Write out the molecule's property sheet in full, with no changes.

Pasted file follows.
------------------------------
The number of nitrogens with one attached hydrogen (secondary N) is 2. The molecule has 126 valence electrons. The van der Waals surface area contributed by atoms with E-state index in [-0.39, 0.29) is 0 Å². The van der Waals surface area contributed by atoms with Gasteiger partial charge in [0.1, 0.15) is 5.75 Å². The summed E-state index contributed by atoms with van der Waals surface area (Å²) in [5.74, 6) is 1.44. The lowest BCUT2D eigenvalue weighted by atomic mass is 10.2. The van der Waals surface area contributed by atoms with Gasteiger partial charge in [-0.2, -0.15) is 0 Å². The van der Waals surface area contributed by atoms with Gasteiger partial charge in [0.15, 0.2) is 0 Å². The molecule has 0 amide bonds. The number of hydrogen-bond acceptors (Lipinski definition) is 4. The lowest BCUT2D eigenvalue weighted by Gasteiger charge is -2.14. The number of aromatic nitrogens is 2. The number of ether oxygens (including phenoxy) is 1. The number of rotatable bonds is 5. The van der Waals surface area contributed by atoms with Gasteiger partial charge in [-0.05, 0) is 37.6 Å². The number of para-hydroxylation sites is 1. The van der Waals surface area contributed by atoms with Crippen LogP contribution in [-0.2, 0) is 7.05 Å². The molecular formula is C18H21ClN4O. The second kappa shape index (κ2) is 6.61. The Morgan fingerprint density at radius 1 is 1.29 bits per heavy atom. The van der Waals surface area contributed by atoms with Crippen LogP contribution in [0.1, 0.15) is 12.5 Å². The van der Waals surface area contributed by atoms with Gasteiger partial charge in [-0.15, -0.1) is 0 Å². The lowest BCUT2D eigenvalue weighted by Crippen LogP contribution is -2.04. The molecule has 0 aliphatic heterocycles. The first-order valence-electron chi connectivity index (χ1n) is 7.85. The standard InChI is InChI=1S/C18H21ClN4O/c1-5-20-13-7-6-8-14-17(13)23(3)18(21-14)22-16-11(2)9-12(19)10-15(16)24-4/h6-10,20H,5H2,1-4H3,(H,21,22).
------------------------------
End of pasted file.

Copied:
The number of nitrogens with one attached hydrogen (secondary N) is 2. The molecule has 126 valence electrons. The van der Waals surface area contributed by atoms with E-state index in [-0.39, 0.29) is 0 Å². The van der Waals surface area contributed by atoms with Gasteiger partial charge in [0.1, 0.15) is 5.75 Å². The summed E-state index contributed by atoms with van der Waals surface area (Å²) in [5.74, 6) is 1.44. The lowest BCUT2D eigenvalue weighted by atomic mass is 10.2. The van der Waals surface area contributed by atoms with Gasteiger partial charge in [-0.2, -0.15) is 0 Å². The van der Waals surface area contributed by atoms with Gasteiger partial charge in [0.15, 0.2) is 0 Å². The molecule has 0 amide bonds. The number of hydrogen-bond acceptors (Lipinski definition) is 4. The lowest BCUT2D eigenvalue weighted by Gasteiger charge is -2.14. The number of aromatic nitrogens is 2. The number of ether oxygens (including phenoxy) is 1. The number of rotatable bonds is 5. The van der Waals surface area contributed by atoms with Gasteiger partial charge in [-0.05, 0) is 37.6 Å². The number of para-hydroxylation sites is 1. The van der Waals surface area contributed by atoms with Crippen LogP contribution in [-0.2, 0) is 7.05 Å². The molecular formula is C18H21ClN4O. The second kappa shape index (κ2) is 6.61. The Morgan fingerprint density at radius 1 is 1.29 bits per heavy atom. The van der Waals surface area contributed by atoms with Crippen LogP contribution in [0.1, 0.15) is 12.5 Å². The van der Waals surface area contributed by atoms with Gasteiger partial charge in [-0.15, -0.1) is 0 Å². The lowest BCUT2D eigenvalue weighted by Crippen LogP contribution is -2.04. The molecule has 0 aliphatic heterocycles. The first-order valence-electron chi connectivity index (χ1n) is 7.85. The standard InChI is InChI=1S/C18H21ClN4O/c1-5-20-13-7-6-8-14-17(13)23(3)18(21-14)22-16-11(2)9-12(19)10-15(16)24-4/h6-10,20H,5H2,1-4H3,(H,21,22).